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  • Writer's picturePre-Collegiate Global Health Review

Old is Gold: A Simple Vaccine in the Fight Against a Complex Pandemic

Updated: Aug 17, 2021

By Mantej Singh, BASIS Ahwatukee, Phoenix, Arizona, USA

Recent headlines have championed the success of much of the developed world in combating the COVID-19 pandemic, but the fight is far from over. Although developed countries such as the U.S. can somewhat afford a return to normalcy, a lack of action in confronting the struggles of the developing world will come back to haunt us - and the evidence shows that it already is.

India’s experience is a good case in point. Despite the country’s initial success, a new variant of the SARS-CoV-2 virus has emerged, driven largely by a loose adherence to public health guidelines and no resources to deliver an effective national vaccination strategy. The Delta variant, B.1.617.2, is now estimated to be around forty to fifty percent more transmissible than the previous U.K. variant, associated with more severe infection and greater risk of hospitalization, and given its highly contagious nature, has already spread worldwide (Abbott, 2021). The worry surrounding the introduction of mutated forms of the coronavirus into society has made the race to vaccinate more people increasingly critical. Yet, despite the alarm, global vaccination efforts have seemed stagnant. But why?

The first obstacle arguably has to do with corporate protection. Many of the developers of the first generation of the vaccine, including Pfizer, Moderna, and Johnson and Johnson, have sought immunity from any legal liability that could arise with each vaccine’s administration. This explains the robust vaccine distribution in the U.S., which grants such companies protection from liability under the PREP Act if anything were to go wrong with their vaccines (Sigalos, 2020). However, the reality in economically disadvantaged countries is quite different. With no laws to guarantee immunity, pharmaceuticals have made outrageous demands in an effort to shield themselves from any potential legal costs. For example, Pfizer, in negotiations with Brazil and Argentina over vaccine distribution, requested that state assets, such as military bases and national bank reserves, be offered as collateral in the event of a lawsuit (Nawrat, 2021). No country could reasonably agree to such terms. And although initiatives to help donate vaccines to developing countries have seemed promising, a sustainable vaccination campaign is not feasible without a solution to this legal conflict that continues to hamper recovery in countries battered by the pandemic.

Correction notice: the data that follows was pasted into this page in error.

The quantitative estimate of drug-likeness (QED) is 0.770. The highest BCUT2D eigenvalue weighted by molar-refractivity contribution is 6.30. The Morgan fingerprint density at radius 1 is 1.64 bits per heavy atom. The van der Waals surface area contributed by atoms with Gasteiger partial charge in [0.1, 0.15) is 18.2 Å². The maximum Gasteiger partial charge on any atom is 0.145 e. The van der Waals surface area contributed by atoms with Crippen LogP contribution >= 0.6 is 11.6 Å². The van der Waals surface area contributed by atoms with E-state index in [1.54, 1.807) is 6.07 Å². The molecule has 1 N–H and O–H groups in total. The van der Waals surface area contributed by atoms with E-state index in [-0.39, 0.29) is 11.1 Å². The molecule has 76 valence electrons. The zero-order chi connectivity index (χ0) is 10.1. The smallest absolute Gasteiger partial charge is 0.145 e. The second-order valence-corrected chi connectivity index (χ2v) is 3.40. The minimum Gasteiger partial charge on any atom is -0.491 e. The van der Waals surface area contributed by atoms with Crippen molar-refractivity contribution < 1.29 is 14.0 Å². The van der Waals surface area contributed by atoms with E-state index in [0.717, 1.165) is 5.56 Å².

Another obstacle lies in mobilizing resources to make widespread vaccination a reality in the developing world. Despite how remarkable they are, most of the current vaccines are incredibly difficult to manufacture and distribute. The production of mRNA vaccines that are widely used today is an intense and expensive process. It involves synthesizing DNA to form a template, transcribing that template to a mRNA strand that codes for spike proteins around the COVID-19 virus, placing that mRNA in a fatty envelope to make sure it remains secure, and finally packaging and testing to ensure that the doses are not contaminated and ready for use (Hopkins et al., 2021). But it does not stop there. Given the fragility of mRNA, the doses must be stored in subzero environments so they can be successfully preserved for distribution. Indeed, the Moderna vaccine must be kept at -20 degrees Celsius and the Pfizer vaccine at -70 degrees Celsius (Simmons-Duffin, 2020). Current vaccine production is tedious and draining, and it may not be something developing nations can afford.